[discuss] shifts in IANA/accountability discussion: your thoughts?

John Curran jcurran at istaff.org
Sat Jun 21 22:27:32 UTC 2014

On Jun 21, 2014, at 4:00 PM, Milton L Mueller <mueller at syr.edu> wrote:

>> For instance, one could imagine an "IANA Stewardship Transition Plan" which
>> made plain the fact that the IANA registries are in fact "IETF IANA" registries,
>> with policy authority for the general-purpose registries (names, addresses)
>> having already been durably delegated to organizations which are
>> representative of the served communities (ICANN for DNS, RIRs for IP
>> address space); these registry organizations that agree to follow open and
>> transparent processes, and agree to have that confirmed periodically by well-
>> defined independent third-party multi-stakeholder review process (i.e. the
>> AoC review team model, as appropriately strengthened)
> This implies a separation of the 3 aspects of IANA, not their consolidation under ICANN. Also note that within ICANN, the DNS policy development process is under the direct control of ICANN staff and board, rather than a separate entity. This is why structural separation of the IANA functions from ICANN's policy development process is necessary. Or, if you prefer, keep IANA in ICANN but separate out the DNS policy making process. 

Clarity of the various roles is very important, but that doesn't necessarily
mean that those roles cannot be performed by the same organization. For example,
ICANN performs administration of all of IANA registries per the ICANN/IETF MOU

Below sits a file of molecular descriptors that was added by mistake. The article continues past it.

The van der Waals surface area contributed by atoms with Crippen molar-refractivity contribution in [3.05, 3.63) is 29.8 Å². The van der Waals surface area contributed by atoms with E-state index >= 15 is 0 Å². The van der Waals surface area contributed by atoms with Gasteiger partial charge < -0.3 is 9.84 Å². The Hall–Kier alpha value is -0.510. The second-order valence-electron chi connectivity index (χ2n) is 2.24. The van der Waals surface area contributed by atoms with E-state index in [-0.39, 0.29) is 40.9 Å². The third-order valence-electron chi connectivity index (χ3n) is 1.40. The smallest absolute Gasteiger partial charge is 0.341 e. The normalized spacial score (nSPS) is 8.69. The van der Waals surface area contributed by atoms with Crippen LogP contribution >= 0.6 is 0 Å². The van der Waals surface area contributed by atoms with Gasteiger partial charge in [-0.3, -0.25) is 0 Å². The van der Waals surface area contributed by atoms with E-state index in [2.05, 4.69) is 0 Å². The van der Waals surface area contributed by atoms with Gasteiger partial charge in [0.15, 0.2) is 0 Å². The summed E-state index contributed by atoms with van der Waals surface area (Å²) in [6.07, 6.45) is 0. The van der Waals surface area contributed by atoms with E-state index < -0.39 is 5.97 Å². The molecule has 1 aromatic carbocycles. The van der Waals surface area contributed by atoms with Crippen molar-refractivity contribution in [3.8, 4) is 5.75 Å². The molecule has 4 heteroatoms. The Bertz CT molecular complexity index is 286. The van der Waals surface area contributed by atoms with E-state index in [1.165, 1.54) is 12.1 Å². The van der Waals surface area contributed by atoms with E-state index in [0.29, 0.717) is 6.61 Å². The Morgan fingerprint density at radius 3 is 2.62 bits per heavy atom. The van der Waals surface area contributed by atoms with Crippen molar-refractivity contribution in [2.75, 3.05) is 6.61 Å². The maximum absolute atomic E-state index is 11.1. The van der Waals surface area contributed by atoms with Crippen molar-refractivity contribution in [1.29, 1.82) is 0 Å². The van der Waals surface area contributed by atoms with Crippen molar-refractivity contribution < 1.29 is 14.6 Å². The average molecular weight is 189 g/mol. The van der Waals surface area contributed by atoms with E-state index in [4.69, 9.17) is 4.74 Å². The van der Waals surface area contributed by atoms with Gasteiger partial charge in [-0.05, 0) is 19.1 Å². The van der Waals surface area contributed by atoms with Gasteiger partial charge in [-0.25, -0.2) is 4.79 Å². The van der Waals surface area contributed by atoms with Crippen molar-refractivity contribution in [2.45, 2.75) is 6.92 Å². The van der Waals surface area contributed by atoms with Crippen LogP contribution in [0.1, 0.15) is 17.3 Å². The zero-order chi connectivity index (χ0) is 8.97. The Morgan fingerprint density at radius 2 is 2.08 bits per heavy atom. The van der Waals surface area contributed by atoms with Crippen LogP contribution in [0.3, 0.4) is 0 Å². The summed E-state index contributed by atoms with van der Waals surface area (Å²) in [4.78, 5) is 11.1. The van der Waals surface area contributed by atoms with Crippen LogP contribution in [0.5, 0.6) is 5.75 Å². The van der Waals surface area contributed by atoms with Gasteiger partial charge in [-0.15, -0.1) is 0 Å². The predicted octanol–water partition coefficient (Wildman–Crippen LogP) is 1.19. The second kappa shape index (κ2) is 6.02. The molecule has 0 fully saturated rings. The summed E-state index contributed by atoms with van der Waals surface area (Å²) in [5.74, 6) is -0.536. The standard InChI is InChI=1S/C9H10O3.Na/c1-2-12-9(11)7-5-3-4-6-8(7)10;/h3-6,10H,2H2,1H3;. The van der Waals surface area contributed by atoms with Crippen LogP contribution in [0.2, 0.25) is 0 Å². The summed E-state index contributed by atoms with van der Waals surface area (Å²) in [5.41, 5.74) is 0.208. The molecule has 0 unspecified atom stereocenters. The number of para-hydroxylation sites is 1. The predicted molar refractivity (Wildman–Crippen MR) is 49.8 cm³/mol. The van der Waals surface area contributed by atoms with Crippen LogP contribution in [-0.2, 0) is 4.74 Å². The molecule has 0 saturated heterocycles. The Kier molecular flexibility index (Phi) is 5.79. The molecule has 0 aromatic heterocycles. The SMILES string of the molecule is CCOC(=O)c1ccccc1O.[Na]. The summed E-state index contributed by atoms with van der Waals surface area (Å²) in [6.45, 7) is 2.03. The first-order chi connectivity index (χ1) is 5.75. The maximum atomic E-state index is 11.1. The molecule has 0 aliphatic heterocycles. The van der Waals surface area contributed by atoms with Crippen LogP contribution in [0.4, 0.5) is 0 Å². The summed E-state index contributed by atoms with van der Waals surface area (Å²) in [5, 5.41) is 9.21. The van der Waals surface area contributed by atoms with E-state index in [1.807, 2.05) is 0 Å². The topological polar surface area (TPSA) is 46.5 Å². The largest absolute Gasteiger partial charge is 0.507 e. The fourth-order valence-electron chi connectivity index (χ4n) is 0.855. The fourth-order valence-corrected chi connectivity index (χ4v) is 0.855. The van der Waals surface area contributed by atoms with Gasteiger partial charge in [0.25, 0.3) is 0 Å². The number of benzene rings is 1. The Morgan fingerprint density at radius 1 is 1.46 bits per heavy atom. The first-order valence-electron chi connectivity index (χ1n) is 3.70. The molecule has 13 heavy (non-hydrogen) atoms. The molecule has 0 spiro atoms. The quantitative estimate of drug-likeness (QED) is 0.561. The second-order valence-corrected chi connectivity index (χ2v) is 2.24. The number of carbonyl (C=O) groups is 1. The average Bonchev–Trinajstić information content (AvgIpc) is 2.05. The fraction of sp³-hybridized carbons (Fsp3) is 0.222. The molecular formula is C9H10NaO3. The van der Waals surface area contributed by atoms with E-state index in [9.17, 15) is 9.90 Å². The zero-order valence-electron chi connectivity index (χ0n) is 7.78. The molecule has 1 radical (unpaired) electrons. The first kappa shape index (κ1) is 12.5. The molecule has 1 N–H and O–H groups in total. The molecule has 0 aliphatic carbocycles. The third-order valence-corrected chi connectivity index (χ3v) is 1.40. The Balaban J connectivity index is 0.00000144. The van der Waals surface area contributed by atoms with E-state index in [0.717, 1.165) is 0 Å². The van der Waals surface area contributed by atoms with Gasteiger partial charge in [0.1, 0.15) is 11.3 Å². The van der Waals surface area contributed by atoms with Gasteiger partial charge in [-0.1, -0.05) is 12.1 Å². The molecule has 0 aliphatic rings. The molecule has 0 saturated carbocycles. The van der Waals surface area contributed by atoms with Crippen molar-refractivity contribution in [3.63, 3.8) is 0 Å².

(RFC 2860); this is distinct from the policy development roles for those registries 
(which is handled by IETF for the technical protocol parameters, ICANN for the 
general-purpose DNS registry policy, and the RIRs for the general-purpose IP 
address space policy)   It is not apparent (at least to me) whether a hypothetical 
ICANN or RIR failure in their policy development capacity would (or should) 
necessary result in any change to ICANN's IANA registry administration role.  
However, a failure of ICANN to follow the appropriate registry policy (whether 
developed by IETF, ICANN's DNS community, or the RIR community) would definitely 
represent a significant concern, one potentially with the consequences noted in
section 2 & 4 of ICANN/IETF MOU (RFC 2850)

>> It would leverage some existing but strengthened accountability review
>> processes, and would leave the IAB/IETF at a safe and healthy distance from
>> such organizations, except in the rare case of an actual organizational failure
>> so significant that the independent review resulted in a finding that one of
>> these organizations was no longer representative of the served community;
> Would this finding result in a legally binding requirement of redelegation? If not, it isn't a real accountability mechanism.

It should - as noted above, we have a fairly clear agreement with respect to IANA
registry administration/operations; there is a lack of similar agreements covering 
the delegation of _policy development authority_ when it comes to the general-purpose 
IANA registries.  This has been addressed somewhat with respect to IP address space 
via RFC 7020 ("The Internet Numbers Registry System") and RFC 7249 ("Internet Numbers 
Registries") but those are not the same as contracts (i.e. with breach, notice, cure, 
arbitration provisions) and does not speak at all to the delegation of policy authority 
for the general-purpose portion of the DNS space.


Disclaimer: my views alone.

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